John Ruskin, the leading English art critic, once said: “Fine art is that in which the hand, the head, and the heart of man go together.” The arts are a special type of education that requires both the left brain and right brain to work simultaneously and in partnership.
This fact makes the Fine Arts valuable, but it is not the only reason. Fine Art programs help raise test scores, lower depression among young adults and gives participants an outlet for their creativity which in turn reduces stress. The financial problems drowning school districts have caused them to shut down the art programs to balance budget cuts, but these programs are vital to a student’s educational experience.
According to the American Foundation for Suicide Prevention, depression affects nearly 19 million Americans over the age of eighteen. Offering the Arts to people who may be suffering from these illnesses, has been proven to reduce both depression and anxiety.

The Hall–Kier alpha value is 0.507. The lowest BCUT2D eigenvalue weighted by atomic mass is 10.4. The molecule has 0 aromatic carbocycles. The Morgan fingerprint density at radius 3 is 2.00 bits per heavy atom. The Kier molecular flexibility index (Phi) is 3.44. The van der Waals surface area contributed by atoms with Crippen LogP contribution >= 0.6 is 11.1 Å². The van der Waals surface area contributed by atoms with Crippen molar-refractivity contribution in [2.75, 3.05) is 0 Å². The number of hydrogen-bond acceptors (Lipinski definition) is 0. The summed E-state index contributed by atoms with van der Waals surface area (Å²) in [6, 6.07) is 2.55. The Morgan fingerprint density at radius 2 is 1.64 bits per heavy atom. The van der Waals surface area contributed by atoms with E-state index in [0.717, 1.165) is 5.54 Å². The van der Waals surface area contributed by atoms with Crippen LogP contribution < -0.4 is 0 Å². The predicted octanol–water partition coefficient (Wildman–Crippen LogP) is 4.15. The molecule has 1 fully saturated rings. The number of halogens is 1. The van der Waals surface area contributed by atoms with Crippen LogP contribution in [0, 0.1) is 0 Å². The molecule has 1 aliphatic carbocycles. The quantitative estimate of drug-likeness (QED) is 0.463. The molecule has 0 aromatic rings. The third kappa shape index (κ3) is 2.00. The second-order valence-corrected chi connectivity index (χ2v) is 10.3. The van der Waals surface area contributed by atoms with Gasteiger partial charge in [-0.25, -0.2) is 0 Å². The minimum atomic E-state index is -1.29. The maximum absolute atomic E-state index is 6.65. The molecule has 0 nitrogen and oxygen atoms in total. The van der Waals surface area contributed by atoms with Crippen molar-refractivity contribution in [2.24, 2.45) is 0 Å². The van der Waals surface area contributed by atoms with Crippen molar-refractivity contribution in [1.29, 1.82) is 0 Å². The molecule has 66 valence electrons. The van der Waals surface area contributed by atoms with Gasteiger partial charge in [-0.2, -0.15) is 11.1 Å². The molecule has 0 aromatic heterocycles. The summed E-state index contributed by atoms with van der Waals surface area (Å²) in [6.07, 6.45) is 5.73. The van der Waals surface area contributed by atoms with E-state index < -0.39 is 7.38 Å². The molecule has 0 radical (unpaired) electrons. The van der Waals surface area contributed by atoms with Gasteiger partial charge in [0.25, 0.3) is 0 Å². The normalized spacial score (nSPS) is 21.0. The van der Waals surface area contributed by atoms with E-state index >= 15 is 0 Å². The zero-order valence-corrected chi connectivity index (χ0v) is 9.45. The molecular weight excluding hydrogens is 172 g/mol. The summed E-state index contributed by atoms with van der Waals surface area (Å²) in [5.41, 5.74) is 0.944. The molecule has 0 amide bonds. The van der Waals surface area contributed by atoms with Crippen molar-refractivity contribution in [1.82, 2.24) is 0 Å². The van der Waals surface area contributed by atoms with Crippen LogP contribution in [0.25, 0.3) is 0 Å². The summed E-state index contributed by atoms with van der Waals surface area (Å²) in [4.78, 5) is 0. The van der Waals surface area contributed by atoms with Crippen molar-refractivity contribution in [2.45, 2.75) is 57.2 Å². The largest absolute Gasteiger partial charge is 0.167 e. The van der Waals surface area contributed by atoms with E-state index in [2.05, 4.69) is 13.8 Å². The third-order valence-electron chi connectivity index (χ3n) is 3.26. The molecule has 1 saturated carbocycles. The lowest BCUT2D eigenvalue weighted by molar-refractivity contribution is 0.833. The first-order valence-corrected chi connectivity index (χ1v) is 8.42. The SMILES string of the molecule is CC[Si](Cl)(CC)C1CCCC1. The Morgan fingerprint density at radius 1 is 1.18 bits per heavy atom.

It is critical for students to be exposed to the Fine Arts and be given this outlet for self-expression. When participating in the Arts one can step away, from the structure and demand of the school day and release their creativity. Many students use Fine Art programs, such as music, theatre, and visual arts, as a stress relief from the rest of their day, thus improving their mental health.
The state of a student’s mental and emotional health can drastically reduce their academic achievements. In recent years schools have seen a drop in test scores and performance, alongside the rise of mental health issues. Attempting to reconcile the test scores, they have eliminated the “distractions” and focused on core subjects; Math, English, Science, and Social Studies. By labeling all Fine Arts classes as distractions administrators ignore the important benefits of these courses and fail to see the damage they are causing.
The Fine Arts are an integral part of a well-rounded education and preparing students to be valuable community members. In a time where budget cuts have forced the doors of Fine Arts programs closed, it is important to remember the benefits of such programs and the vital role they play in the participants’ education. With less exposure to the Arts, it is critical to continue searching for opportunities to participate in an art form, because the benefits greatly outweigh the costs.